Sacrifice to help pupils

Catholic principal: James McMullan said finding a principal’s job at a small Catholic school in New Zealand was ‘‘as rare as hen’s teeth’’.
Catholic principal: James McMullan said finding a principal’s job at a small Catholic school in New Zealand was ‘‘as rare as hen’s teeth’’.

St Joseph's School's new principal is working unpaid hours so the junior school can afford an extra teacher to focus on core subjects.

Principal James McMullan is sacrificing one day's worth of his allocated administration time per week to instead teach the Picton-based school's year 4 to 8 pupils in the mornings to ensure core subjects such as maths and English are properly covered.

He has also put some of his paid teaching hours, allocated to him through the school from the Ministry of Education, back into the school to enable it to pay a junior teacher to work with the new entrants to year 3 pupils four mornings a week with the school's board of trustees finding extra funding to top up the teacher's wage.

Mr McMullan said it was important that the pupils were able to focus on the core subjects at age-appropriate levels because these were the building blocks for all other education.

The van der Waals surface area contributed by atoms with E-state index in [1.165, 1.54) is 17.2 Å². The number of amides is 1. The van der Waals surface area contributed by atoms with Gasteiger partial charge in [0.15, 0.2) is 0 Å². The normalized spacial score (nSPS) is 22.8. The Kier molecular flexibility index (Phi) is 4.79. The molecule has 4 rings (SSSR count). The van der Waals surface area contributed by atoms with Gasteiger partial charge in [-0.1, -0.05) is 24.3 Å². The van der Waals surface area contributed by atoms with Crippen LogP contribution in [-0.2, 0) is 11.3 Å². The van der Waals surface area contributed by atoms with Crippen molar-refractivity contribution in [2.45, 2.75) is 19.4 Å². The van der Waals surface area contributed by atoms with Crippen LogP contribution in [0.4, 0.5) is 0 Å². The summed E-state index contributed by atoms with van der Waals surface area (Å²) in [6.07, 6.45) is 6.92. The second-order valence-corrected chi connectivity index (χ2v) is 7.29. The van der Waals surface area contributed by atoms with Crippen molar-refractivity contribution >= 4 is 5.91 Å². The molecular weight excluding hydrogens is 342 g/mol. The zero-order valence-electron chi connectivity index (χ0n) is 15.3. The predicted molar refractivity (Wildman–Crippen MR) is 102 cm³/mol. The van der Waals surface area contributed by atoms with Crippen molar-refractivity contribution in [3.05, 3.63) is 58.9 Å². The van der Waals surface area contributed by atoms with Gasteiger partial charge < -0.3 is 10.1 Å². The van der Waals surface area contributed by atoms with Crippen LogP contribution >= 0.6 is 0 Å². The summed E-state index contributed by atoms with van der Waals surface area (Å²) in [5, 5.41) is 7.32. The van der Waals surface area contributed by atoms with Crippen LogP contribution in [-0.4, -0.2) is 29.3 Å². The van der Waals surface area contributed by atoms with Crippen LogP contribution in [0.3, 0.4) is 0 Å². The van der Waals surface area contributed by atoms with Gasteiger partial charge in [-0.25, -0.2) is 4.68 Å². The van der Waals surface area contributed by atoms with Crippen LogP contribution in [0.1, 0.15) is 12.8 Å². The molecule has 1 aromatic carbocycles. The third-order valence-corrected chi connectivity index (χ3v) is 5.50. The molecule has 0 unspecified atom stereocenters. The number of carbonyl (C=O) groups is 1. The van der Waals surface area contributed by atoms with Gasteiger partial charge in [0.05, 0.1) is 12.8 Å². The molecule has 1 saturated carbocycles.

As principal, he is allocated two full days to complete administration work outside of teaching but was instead cramming it into one day and working longer hours after school to keep up.

"I just think it's the best thing for the kids and the school.

"We're just seeing how it rolls along and our hope is that it helps to grow the school by making it more attractive to parents looking for small class sizes and dedicated teachers."

Mr McMullan replaced Peter Knowles as principal at the start of the year, shifting from the deputy principal's position at St Patrick's School in Taupo with his wife, Tracy McMullan, and their 9-year-old daughter, Amber.

Finding the opportunity to lead a small Catholic school was "as rare as hen's teeth". He is a devoted Catholic and believes the role of Christianity within a school can bring positive values to the pupils.

"When you've got 220 kids you can know their faces but you don't know them well. Here every kid is like a member of the family."

Amber is one of his new pupils but the pair try to keep school and home life separate.

"It's an interesting thing for both of us, we try to keep it separate but it always comes up. She's a good kid."

His focus so far was on developing the school's access to information technology and wants to take full advantage of "all the tools of the 21st century".

"We're upgrading our existing computers and getting 10 new ones, we'll have 16 in total which means every kid in the school is going to have access to one when they need it."

The family were nervous to move from Taupo, a town of 20,000, to Waikawa Bay but praised the friendliness of the community for helping them to settle in to their new home - he even bought his first boat.

"There's an old saying that goes, the expert in everything started off as a beginner.

"Well, I've never been fishing before - even living by the lake [Taupo] - but me and my daughter are really enjoying it."